Practices and Procedures that Influence African-American Males to Drop Out from Public School
The African-American male national on-time graduation rate data are evidence that systemic changes must occur to address the academic failure they experience. A significant gap in achievement exists when compared to the on-time graduation rate of their White male peers. It is possible that some students do not graduate on-time due to retention that may occur after they have entered the ninth grade.
The African-American male students in this study failed to graduate on-time because they did not persist to successfully complete their twelfth grade year; instead, they dropped out. While factors associated with societal issues and familial dynamics contribute to this problem, factors associated with public school practices and procedures are the focus of this study.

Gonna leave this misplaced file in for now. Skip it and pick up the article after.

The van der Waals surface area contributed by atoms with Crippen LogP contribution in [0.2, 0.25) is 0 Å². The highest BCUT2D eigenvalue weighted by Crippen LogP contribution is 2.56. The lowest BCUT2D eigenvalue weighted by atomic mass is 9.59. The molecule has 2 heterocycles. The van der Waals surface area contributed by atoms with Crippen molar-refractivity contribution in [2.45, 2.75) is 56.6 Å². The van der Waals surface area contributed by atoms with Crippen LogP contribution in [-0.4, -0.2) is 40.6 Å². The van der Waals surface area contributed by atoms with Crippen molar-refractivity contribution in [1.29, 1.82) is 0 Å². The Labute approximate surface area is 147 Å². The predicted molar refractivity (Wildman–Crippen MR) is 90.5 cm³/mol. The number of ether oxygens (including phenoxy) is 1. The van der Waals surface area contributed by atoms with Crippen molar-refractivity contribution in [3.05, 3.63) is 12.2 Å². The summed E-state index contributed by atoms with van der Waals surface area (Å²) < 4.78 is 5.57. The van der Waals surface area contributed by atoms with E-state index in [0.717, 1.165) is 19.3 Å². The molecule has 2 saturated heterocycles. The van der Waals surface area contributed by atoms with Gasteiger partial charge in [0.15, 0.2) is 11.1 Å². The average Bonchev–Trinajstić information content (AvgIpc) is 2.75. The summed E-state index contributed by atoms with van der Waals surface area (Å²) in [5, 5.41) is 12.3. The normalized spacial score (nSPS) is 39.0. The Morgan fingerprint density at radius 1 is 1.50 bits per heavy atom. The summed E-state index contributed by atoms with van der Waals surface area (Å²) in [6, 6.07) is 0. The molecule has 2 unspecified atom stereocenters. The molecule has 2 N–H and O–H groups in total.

The educational records of 125 African-American male high school dropouts were analyzed to identify school factors that may explain why they did not persist to graduate. These students dropped out from an urban school division in Virginia during the 2009 and 2010 school years. A mixed methods approach was used to answer the research questions posed in this study. The conceptual framework, a road map for the study, proposes discipline sanctions, curriculum programming, instructional experiences and school relationships as factors for review.
Quantitative research methods were used to analyze longitudinal data and qualitative methods were used to analyze survey data on student perception of teacher relationships. Findings from the study will enable school principals, counselors and teachers to make informed instructional decisions that may prevent African-American males from dropping out of one urban school division in Virginia. While not generalizable to all school settings, strategies associated with discipline sanctions, curriculum programming, instructional experiences and school relationships are provided.